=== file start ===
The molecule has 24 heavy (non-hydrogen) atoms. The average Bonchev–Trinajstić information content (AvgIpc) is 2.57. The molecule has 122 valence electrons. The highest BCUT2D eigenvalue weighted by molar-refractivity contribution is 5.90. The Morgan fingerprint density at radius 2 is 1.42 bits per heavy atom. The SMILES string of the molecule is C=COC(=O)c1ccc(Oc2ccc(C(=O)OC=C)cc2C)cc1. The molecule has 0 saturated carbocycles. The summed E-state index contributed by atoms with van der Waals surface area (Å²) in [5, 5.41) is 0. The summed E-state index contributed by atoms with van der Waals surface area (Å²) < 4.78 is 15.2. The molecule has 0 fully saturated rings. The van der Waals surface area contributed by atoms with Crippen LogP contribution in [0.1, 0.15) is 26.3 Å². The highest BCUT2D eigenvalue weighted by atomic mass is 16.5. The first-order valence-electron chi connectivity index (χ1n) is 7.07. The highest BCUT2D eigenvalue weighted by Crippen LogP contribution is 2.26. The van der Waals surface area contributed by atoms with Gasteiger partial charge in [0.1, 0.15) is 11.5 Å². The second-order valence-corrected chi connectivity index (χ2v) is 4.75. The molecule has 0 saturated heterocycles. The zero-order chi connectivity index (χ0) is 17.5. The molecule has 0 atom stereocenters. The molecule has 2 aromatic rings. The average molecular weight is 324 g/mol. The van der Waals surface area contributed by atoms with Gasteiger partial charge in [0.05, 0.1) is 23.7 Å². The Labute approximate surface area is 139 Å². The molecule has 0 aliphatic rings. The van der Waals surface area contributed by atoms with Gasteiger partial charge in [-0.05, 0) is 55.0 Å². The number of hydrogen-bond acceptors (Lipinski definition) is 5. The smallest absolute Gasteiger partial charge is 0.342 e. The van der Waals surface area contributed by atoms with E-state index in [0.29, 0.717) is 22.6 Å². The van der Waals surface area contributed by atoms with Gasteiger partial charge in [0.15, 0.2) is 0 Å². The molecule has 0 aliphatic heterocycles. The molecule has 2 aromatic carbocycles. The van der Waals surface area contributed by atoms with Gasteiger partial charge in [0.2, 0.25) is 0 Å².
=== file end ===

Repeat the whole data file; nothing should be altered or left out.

The molecule has 24 heavy (non-hydrogen) atoms. The average Bonchev–Trinajstić information content (AvgIpc) is 2.57. The molecule has 122 valence electrons. The highest BCUT2D eigenvalue weighted by molar-refractivity contribution is 5.90. The Morgan fingerprint density at radius 2 is 1.42 bits per heavy atom. The SMILES string of the molecule is C=COC(=O)c1ccc(Oc2ccc(C(=O)OC=C)cc2C)cc1. The molecule has 0 saturated carbocycles. The summed E-state index contributed by atoms with van der Waals surface area (Å²) in [5, 5.41) is 0. The summed E-state index contributed by atoms with van der Waals surface area (Å²) < 4.78 is 15.2. The molecule has 0 fully saturated rings. The van der Waals surface area contributed by atoms with Crippen LogP contribution in [0.1, 0.15) is 26.3 Å². The highest BCUT2D eigenvalue weighted by atomic mass is 16.5. The first-order valence-electron chi connectivity index (χ1n) is 7.07. The highest BCUT2D eigenvalue weighted by Crippen LogP contribution is 2.26. The van der Waals surface area contributed by atoms with Gasteiger partial charge in [0.1, 0.15) is 11.5 Å². The second-order valence-corrected chi connectivity index (χ2v) is 4.75. The molecule has 0 saturated heterocycles. The zero-order chi connectivity index (χ0) is 17.5. The molecule has 0 atom stereocenters. The molecule has 2 aromatic rings. The average molecular weight is 324 g/mol. The van der Waals surface area contributed by atoms with Gasteiger partial charge in [0.05, 0.1) is 23.7 Å². The Labute approximate surface area is 139 Å². The molecule has 0 aliphatic rings. The van der Waals surface area contributed by atoms with Gasteiger partial charge in [-0.05, 0) is 55.0 Å². The number of hydrogen-bond acceptors (Lipinski definition) is 5. The smallest absolute Gasteiger partial charge is 0.342 e. The van der Waals surface area contributed by atoms with E-state index in [0.29, 0.717) is 22.6 Å². The van der Waals surface area contributed by atoms with Gasteiger partial charge in [0.15, 0.2) is 0 Å². The molecule has 0 aliphatic heterocycles. The molecule has 2 aromatic carbocycles. The van der Waals surface area contributed by atoms with Gasteiger partial charge in [0.2, 0.25) is 0 Å².